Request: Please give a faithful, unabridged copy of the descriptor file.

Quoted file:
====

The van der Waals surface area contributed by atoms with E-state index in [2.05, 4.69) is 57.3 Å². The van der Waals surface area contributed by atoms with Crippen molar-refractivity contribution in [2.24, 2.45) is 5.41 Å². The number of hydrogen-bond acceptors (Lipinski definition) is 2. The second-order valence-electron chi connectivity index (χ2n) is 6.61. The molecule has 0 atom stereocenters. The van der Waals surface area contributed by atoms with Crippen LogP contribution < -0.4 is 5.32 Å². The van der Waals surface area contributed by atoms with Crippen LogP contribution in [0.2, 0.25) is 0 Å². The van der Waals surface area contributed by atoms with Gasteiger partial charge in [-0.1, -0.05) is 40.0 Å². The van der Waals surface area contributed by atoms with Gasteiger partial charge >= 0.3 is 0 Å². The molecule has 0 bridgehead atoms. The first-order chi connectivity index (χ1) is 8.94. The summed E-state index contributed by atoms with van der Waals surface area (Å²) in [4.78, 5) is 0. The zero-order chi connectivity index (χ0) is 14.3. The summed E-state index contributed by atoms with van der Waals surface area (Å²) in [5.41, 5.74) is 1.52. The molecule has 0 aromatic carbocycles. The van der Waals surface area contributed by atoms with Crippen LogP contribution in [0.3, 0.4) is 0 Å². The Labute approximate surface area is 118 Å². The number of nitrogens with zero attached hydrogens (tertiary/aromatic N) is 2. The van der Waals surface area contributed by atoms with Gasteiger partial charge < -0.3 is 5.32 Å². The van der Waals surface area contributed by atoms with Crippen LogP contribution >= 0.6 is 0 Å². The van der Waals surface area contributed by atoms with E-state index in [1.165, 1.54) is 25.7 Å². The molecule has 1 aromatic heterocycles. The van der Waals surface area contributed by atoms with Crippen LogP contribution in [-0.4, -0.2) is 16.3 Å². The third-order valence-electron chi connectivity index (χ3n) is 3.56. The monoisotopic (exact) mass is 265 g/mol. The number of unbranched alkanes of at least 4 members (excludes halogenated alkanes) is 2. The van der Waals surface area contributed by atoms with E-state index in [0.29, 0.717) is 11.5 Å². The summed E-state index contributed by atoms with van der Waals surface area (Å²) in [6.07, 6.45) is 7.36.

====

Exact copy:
The van der Waals surface area contributed by atoms with E-state index in [2.05, 4.69) is 57.3 Å². The van der Waals surface area contributed by atoms with Crippen molar-refractivity contribution in [2.24, 2.45) is 5.41 Å². The number of hydrogen-bond acceptors (Lipinski definition) is 2. The second-order valence-electron chi connectivity index (χ2n) is 6.61. The molecule has 0 atom stereocenters. The van der Waals surface area contributed by atoms with Crippen LogP contribution < -0.4 is 5.32 Å². The van der Waals surface area contributed by atoms with Crippen LogP contribution in [0.2, 0.25) is 0 Å². The van der Waals surface area contributed by atoms with Gasteiger partial charge in [-0.1, -0.05) is 40.0 Å². The van der Waals surface area contributed by atoms with Gasteiger partial charge >= 0.3 is 0 Å². The molecule has 0 bridgehead atoms. The first-order chi connectivity index (χ1) is 8.94. The summed E-state index contributed by atoms with van der Waals surface area (Å²) in [4.78, 5) is 0. The zero-order chi connectivity index (χ0) is 14.3. The summed E-state index contributed by atoms with van der Waals surface area (Å²) in [5.41, 5.74) is 1.52. The molecule has 0 aromatic carbocycles. The van der Waals surface area contributed by atoms with Crippen LogP contribution in [0.3, 0.4) is 0 Å². The Labute approximate surface area is 118 Å². The number of nitrogens with zero attached hydrogens (tertiary/aromatic N) is 2. The van der Waals surface area contributed by atoms with Gasteiger partial charge < -0.3 is 5.32 Å². The van der Waals surface area contributed by atoms with Crippen LogP contribution >= 0.6 is 0 Å². The van der Waals surface area contributed by atoms with E-state index in [1.165, 1.54) is 25.7 Å². The molecule has 1 aromatic heterocycles. The van der Waals surface area contributed by atoms with Crippen LogP contribution in [-0.4, -0.2) is 16.3 Å². The third-order valence-electron chi connectivity index (χ3n) is 3.56. The monoisotopic (exact) mass is 265 g/mol. The number of unbranched alkanes of at least 4 members (excludes halogenated alkanes) is 2. The van der Waals surface area contributed by atoms with E-state index in [0.29, 0.717) is 11.5 Å². The summed E-state index contributed by atoms with van der Waals surface area (Å²) in [6.07, 6.45) is 7.36.